4. 3. Introduction The focus of thermodynamics in aerospace engineering is on the production of work, often in the form of kinetic energy (for example in the exhaust of a jet engine) or shaft power, from different sources of heat. For the most part the heat will be the result of combustion processes, but this is not always the case. The course content can be viewed in terms of a ``propulsion chain'' as shown in Figure, where we see a progression from an energy source to useful propulsive work (thrust power of a jet engine).
  5. History- Before 1800  OTTO VON GUERICKE His major scientific achievements were the establishment of the physics of vacuums, the discovery of an experimental method for clearly demonstrating electrostatic repulsion, and his advocacy of the reality of "action at a distance" and of "absolute space“  R O B E R T B O Y L E Founders of modern chemistry, and one of the pioneers of modern experimental scientific method. He is best known for Boyle's law, which describes the inversely proportional relationship between the absolute pressure and volume of a gas, if the temperature is kept constant within a closed system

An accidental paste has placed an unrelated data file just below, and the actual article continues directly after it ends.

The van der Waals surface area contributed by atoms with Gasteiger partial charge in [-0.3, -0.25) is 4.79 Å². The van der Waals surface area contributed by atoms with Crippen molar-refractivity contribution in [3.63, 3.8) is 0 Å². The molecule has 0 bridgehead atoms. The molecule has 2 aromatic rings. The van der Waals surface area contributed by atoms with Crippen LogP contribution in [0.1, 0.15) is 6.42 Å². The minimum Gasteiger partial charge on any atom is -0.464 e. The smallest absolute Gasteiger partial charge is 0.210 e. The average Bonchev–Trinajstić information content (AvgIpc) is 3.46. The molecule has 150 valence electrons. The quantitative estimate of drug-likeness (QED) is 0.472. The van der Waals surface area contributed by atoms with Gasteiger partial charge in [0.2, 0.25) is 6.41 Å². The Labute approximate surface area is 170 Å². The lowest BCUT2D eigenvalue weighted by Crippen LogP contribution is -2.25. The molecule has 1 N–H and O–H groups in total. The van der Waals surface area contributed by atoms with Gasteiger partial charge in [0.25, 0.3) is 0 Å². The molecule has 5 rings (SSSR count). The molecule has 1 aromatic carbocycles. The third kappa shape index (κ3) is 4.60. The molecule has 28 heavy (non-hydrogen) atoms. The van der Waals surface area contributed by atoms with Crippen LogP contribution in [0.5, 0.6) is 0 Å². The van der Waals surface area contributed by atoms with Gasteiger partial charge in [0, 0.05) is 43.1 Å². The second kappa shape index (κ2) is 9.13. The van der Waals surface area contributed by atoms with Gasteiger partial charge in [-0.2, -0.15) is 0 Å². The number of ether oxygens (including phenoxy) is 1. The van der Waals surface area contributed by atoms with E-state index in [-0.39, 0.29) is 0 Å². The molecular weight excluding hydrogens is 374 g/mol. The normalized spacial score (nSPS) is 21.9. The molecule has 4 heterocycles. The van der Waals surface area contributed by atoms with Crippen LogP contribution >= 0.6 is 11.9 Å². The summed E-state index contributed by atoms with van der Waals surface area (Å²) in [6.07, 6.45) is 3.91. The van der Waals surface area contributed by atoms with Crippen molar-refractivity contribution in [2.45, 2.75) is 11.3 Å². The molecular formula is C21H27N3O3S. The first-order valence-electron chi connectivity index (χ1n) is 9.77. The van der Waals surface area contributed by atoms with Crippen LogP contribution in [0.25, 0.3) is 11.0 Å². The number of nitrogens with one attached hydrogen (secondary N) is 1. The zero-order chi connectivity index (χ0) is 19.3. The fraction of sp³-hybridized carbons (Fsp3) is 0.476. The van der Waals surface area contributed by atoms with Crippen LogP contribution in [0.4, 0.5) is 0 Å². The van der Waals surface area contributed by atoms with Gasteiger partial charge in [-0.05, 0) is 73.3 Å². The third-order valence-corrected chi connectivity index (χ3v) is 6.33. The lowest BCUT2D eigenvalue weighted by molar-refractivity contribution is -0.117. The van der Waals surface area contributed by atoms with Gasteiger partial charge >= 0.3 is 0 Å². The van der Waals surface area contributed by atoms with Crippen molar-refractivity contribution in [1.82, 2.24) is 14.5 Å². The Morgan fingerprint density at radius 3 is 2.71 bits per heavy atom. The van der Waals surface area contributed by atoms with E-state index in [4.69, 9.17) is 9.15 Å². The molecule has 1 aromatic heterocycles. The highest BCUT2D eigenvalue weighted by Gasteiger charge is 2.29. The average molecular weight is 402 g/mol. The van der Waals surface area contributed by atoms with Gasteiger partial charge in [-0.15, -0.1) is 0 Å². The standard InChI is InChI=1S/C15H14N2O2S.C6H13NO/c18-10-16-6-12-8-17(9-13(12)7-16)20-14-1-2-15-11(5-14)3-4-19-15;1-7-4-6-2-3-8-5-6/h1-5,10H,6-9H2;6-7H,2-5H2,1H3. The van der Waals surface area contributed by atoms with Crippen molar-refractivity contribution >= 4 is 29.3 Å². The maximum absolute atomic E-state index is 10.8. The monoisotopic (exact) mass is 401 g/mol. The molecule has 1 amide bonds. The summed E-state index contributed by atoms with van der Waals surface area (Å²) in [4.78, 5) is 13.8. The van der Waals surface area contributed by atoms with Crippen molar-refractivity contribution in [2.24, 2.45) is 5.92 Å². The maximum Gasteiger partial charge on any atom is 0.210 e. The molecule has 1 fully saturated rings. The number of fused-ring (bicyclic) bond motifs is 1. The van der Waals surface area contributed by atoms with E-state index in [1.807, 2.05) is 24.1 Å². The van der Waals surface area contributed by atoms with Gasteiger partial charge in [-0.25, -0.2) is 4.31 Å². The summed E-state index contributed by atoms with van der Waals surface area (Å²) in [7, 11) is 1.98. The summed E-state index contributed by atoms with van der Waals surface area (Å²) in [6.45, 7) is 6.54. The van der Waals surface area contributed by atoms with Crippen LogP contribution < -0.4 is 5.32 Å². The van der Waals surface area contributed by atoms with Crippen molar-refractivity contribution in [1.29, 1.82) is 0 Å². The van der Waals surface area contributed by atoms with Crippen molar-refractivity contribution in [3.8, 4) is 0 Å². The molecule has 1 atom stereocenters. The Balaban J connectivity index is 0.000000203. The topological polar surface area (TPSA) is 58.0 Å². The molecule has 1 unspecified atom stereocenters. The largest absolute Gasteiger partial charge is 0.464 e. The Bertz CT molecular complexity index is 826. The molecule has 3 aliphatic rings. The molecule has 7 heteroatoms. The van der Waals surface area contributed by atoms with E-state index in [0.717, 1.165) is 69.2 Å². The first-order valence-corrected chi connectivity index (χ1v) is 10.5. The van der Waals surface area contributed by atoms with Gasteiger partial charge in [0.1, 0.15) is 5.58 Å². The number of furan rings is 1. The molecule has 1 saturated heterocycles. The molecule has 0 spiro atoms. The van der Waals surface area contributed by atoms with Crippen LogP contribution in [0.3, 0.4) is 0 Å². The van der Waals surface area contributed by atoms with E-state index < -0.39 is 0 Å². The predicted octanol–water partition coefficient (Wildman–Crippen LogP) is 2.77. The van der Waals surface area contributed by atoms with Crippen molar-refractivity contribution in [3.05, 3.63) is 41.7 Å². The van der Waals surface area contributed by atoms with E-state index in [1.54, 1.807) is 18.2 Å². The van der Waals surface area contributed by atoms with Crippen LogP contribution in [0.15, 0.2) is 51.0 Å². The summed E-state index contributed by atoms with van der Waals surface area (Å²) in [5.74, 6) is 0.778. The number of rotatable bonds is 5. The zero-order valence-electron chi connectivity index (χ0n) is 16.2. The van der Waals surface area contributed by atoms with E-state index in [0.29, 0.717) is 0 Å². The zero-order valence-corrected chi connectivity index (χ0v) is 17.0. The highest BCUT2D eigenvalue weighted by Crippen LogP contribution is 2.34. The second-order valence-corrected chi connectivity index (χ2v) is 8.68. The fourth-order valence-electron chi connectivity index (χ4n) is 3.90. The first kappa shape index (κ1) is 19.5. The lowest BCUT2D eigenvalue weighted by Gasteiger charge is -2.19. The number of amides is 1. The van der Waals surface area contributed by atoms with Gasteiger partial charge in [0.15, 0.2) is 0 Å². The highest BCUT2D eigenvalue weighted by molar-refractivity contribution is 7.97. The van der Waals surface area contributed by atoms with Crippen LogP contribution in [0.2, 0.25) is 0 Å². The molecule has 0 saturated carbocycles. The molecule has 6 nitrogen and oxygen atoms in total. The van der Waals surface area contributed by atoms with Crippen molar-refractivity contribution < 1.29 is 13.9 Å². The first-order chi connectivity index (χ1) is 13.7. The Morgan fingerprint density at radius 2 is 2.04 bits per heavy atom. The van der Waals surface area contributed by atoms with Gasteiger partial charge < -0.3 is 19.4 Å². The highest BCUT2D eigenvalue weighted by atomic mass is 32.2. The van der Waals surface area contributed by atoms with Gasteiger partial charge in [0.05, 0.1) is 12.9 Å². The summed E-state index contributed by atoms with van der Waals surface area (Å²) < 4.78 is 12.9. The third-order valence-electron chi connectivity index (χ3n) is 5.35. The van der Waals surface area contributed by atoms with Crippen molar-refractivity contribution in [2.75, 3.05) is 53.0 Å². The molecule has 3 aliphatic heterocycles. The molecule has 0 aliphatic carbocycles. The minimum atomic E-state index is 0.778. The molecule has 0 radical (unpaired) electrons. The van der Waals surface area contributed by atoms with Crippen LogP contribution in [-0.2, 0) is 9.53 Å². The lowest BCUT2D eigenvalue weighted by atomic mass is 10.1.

6. History- Before 1800  THOMAS SAVERAY He is famous for his invention of the first commercially used steam powered engine  GUILLAURNE AMANTONS He came close to finding absolute zero. Absolute zero is the lower limit of the thermodynamic temperature scale, a state at which the enthalpy and entropy of a cooled ideal gas reaches its minimum value, taken as 0.  JOSEPH BLACK Introduced term Latent Heat (Latent heat is energy released or absorbed, by a body or a thermodynamic system, during a constant temperature process) and specific heat (The specific heat is the amount of heat per unit mass required to raise the temperature by one degree Celsius)